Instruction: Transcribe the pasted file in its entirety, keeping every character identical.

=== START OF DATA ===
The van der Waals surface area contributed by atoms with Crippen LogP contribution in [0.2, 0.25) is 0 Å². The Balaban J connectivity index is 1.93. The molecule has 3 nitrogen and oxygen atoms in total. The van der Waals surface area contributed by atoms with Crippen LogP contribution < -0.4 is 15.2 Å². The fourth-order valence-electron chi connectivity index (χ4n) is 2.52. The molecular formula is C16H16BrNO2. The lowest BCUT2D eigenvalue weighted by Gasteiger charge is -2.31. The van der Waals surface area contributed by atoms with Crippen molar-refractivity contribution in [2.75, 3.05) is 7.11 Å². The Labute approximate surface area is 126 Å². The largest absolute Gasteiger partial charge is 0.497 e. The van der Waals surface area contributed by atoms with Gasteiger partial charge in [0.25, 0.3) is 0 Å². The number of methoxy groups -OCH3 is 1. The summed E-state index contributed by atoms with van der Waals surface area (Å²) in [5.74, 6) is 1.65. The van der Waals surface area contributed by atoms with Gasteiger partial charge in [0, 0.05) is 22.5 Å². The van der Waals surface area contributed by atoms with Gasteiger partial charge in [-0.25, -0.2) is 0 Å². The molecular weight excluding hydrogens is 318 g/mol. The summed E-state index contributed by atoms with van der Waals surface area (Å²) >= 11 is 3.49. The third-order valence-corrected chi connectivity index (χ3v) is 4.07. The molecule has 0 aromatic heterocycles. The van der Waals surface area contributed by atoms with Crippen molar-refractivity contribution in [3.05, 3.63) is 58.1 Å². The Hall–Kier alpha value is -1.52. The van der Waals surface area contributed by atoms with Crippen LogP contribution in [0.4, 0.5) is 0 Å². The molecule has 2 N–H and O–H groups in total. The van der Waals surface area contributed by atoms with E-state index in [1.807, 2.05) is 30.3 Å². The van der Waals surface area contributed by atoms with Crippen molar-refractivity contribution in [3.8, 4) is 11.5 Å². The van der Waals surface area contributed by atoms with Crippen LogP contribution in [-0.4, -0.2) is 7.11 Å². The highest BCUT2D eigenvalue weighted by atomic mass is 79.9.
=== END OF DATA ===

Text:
The van der Waals surface area contributed by atoms with Crippen LogP contribution in [0.2, 0.25) is 0 Å². The Balaban J connectivity index is 1.93. The molecule has 3 nitrogen and oxygen atoms in total. The van der Waals surface area contributed by atoms with Crippen LogP contribution < -0.4 is 15.2 Å². The fourth-order valence-electron chi connectivity index (χ4n) is 2.52. The molecular formula is C16H16BrNO2. The lowest BCUT2D eigenvalue weighted by Gasteiger charge is -2.31. The van der Waals surface area contributed by atoms with Crippen molar-refractivity contribution in [2.75, 3.05) is 7.11 Å². The Labute approximate surface area is 126 Å². The largest absolute Gasteiger partial charge is 0.497 e. The van der Waals surface area contributed by atoms with Gasteiger partial charge in [0.25, 0.3) is 0 Å². The number of methoxy groups -OCH3 is 1. The summed E-state index contributed by atoms with van der Waals surface area (Å²) in [5.74, 6) is 1.65. The van der Waals surface area contributed by atoms with Gasteiger partial charge in [0, 0.05) is 22.5 Å². The van der Waals surface area contributed by atoms with Gasteiger partial charge in [-0.25, -0.2) is 0 Å². The molecular weight excluding hydrogens is 318 g/mol. The summed E-state index contributed by atoms with van der Waals surface area (Å²) >= 11 is 3.49. The third-order valence-corrected chi connectivity index (χ3v) is 4.07. The molecule has 0 aromatic heterocycles. The van der Waals surface area contributed by atoms with Crippen molar-refractivity contribution in [3.05, 3.63) is 58.1 Å². The Hall–Kier alpha value is -1.52. The van der Waals surface area contributed by atoms with Crippen LogP contribution in [0.4, 0.5) is 0 Å². The molecule has 2 N–H and O–H groups in total. The van der Waals surface area contributed by atoms with E-state index in [1.807, 2.05) is 30.3 Å². The van der Waals surface area contributed by atoms with Crippen molar-refractivity contribution in [3.8, 4) is 11.5 Å². The van der Waals surface area contributed by atoms with Crippen LogP contribution in [-0.4, -0.2) is 7.11 Å². The highest BCUT2D eigenvalue weighted by atomic mass is 79.9.